I haven’t decided if I enjoyed it yet. The experience I mean, not the book. I did enjoy the book. I enjoyed reading it once I got into it, it just took me about 200 pages longer than it normally does to get into a book. I saw the bit coming with Bledsoe’s letters being knife-in-the-back-esque before he even got to New York and I’m proud of that and I don’t know anyone else I’ll be able to tell that to besides you so there. The factory-hospital was very disturbing to me. (It reminded me too much of One Flew Over the Cuckoo’s Nest, which I have always considered a horror movie.) I kept getting annoyed at how often he’d find himself in situations where all he had to do was say something and he’d be fine, but he wouldn’t. He reminded me of one of my friends from high school who would just take everything. She didn’t know how to talk to people and get herself understood (I can understand that in a way, but not to the extent it was in her). I found myself thinking at the narrator, “Just SAY something!” and he wouldn’t and things would come crashing down around him. I kept thinking, how could someone let himself get taken advantage of like that? And then I would feel guilty for not connecting with the black experience. And then I would just get lost wondering about how I feel about blacks. If you are lost and wondering about race, this would be a good book to read, I think. It won’t really help you figure anything out, but it’ll at least remind you that you’re lost.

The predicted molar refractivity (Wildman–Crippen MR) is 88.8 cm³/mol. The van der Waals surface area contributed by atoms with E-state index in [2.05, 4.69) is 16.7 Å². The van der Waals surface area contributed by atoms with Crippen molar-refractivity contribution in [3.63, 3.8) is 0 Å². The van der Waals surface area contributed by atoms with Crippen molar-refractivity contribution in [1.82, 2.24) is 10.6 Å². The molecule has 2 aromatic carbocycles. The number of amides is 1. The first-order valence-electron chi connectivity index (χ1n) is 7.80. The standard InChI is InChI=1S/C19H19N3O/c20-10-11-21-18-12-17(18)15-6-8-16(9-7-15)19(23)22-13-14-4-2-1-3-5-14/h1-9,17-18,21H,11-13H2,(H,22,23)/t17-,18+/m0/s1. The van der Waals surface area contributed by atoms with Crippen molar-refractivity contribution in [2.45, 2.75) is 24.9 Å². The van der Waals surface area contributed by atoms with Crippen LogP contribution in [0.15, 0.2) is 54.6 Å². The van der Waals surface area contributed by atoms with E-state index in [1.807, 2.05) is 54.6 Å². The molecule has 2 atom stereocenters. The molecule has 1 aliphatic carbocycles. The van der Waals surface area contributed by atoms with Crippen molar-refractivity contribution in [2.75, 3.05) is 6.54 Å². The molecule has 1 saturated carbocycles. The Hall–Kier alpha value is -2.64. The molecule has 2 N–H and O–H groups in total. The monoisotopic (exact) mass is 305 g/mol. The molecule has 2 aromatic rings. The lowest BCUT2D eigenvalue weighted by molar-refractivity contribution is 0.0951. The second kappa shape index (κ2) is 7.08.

I know it’s late in the paper to be saying this, but I think the most intriguing part of the book is the way it deals with identity. In fact, more than a book about the black experience, I think it should be considered a book about a man trying to find his identity. The narrator’s identity is always changing, developing, evolving. And so is everyman’s. That is what we do here on this planet, we try to discover ourselves. It doesn’t make a difference if we’re black or white or red or yellow. The act of growing up and never quite getting anywhere, it’s almost a joke. At the factory-hospital in the mind-machine the narrator’s identity is supposedly changed. When he gets involved with the Brotherhood he even assumes a new identity. The bit where he’s walking around and everyone thinks he’s Rinehart is consumed with identity. What is it? How does he become these different personas so easily? What does he signify? There are several things that happen that shape him as we follow him through the story. Characters, events, situations that alter his identity are the driving force behind the book. Things as meaningless as his shoes differentiate him as a distinct character. When he is expelled from his campus-world he is forced to create a new identity for himself in a new world. When he finds out about the letters from Bledsoe his identity is transformed. When he is at the paint factory his identity is changed. When he joins the Brotherhood and has to actually become a new person…when Clifton is killed…when he realizes he’s been a pawn … when Ras is on his high horse …